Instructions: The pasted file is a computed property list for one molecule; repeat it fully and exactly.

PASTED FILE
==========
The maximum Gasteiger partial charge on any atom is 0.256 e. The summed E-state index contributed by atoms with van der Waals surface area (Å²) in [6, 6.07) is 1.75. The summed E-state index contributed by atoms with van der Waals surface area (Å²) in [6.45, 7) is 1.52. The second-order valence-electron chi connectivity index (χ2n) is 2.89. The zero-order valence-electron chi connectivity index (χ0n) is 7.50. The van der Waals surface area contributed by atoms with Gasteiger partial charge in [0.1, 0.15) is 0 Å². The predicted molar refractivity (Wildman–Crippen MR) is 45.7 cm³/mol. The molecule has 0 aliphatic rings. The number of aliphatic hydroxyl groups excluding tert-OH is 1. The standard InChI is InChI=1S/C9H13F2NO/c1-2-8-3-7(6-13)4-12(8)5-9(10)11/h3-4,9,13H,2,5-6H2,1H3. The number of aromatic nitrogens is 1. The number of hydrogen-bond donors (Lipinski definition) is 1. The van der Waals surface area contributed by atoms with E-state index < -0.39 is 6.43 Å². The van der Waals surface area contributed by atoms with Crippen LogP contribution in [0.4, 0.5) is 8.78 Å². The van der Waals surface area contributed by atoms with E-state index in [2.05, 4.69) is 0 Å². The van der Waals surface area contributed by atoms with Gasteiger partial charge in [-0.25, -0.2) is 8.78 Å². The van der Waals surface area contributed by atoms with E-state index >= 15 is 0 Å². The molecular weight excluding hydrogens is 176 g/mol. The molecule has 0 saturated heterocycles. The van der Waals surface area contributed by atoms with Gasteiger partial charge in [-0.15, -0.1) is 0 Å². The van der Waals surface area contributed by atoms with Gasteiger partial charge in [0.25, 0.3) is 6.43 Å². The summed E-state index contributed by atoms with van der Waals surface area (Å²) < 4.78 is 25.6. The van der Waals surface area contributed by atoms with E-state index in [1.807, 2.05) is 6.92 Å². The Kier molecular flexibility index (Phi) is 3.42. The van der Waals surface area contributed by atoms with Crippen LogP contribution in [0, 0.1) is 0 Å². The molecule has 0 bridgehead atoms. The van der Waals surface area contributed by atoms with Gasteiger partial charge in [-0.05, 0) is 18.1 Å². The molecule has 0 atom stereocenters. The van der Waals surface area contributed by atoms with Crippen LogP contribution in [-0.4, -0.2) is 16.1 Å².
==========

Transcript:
The maximum Gasteiger partial charge on any atom is 0.256 e. The summed E-state index contributed by atoms with van der Waals surface area (Å²) in [6, 6.07) is 1.75. The summed E-state index contributed by atoms with van der Waals surface area (Å²) in [6.45, 7) is 1.52. The second-order valence-electron chi connectivity index (χ2n) is 2.89. The zero-order valence-electron chi connectivity index (χ0n) is 7.50. The van der Waals surface area contributed by atoms with Gasteiger partial charge in [0.1, 0.15) is 0 Å². The predicted molar refractivity (Wildman–Crippen MR) is 45.7 cm³/mol. The molecule has 0 aliphatic rings. The number of aliphatic hydroxyl groups excluding tert-OH is 1. The standard InChI is InChI=1S/C9H13F2NO/c1-2-8-3-7(6-13)4-12(8)5-9(10)11/h3-4,9,13H,2,5-6H2,1H3. The number of aromatic nitrogens is 1. The number of hydrogen-bond donors (Lipinski definition) is 1. The van der Waals surface area contributed by atoms with E-state index < -0.39 is 6.43 Å². The van der Waals surface area contributed by atoms with Crippen LogP contribution in [0.4, 0.5) is 8.78 Å². The van der Waals surface area contributed by atoms with E-state index in [2.05, 4.69) is 0 Å². The van der Waals surface area contributed by atoms with Gasteiger partial charge in [-0.25, -0.2) is 8.78 Å². The van der Waals surface area contributed by atoms with E-state index >= 15 is 0 Å². The molecular weight excluding hydrogens is 176 g/mol. The molecule has 0 saturated heterocycles. The van der Waals surface area contributed by atoms with Gasteiger partial charge in [-0.15, -0.1) is 0 Å². The van der Waals surface area contributed by atoms with Gasteiger partial charge in [0.25, 0.3) is 6.43 Å². The summed E-state index contributed by atoms with van der Waals surface area (Å²) < 4.78 is 25.6. The van der Waals surface area contributed by atoms with E-state index in [1.807, 2.05) is 6.92 Å². The Kier molecular flexibility index (Phi) is 3.42. The van der Waals surface area contributed by atoms with Crippen LogP contribution in [0, 0.1) is 0 Å². The molecule has 0 bridgehead atoms. The van der Waals surface area contributed by atoms with Gasteiger partial charge in [-0.05, 0) is 18.1 Å². The molecule has 0 atom stereocenters. The van der Waals surface area contributed by atoms with Crippen LogP contribution in [-0.4, -0.2) is 16.1 Å².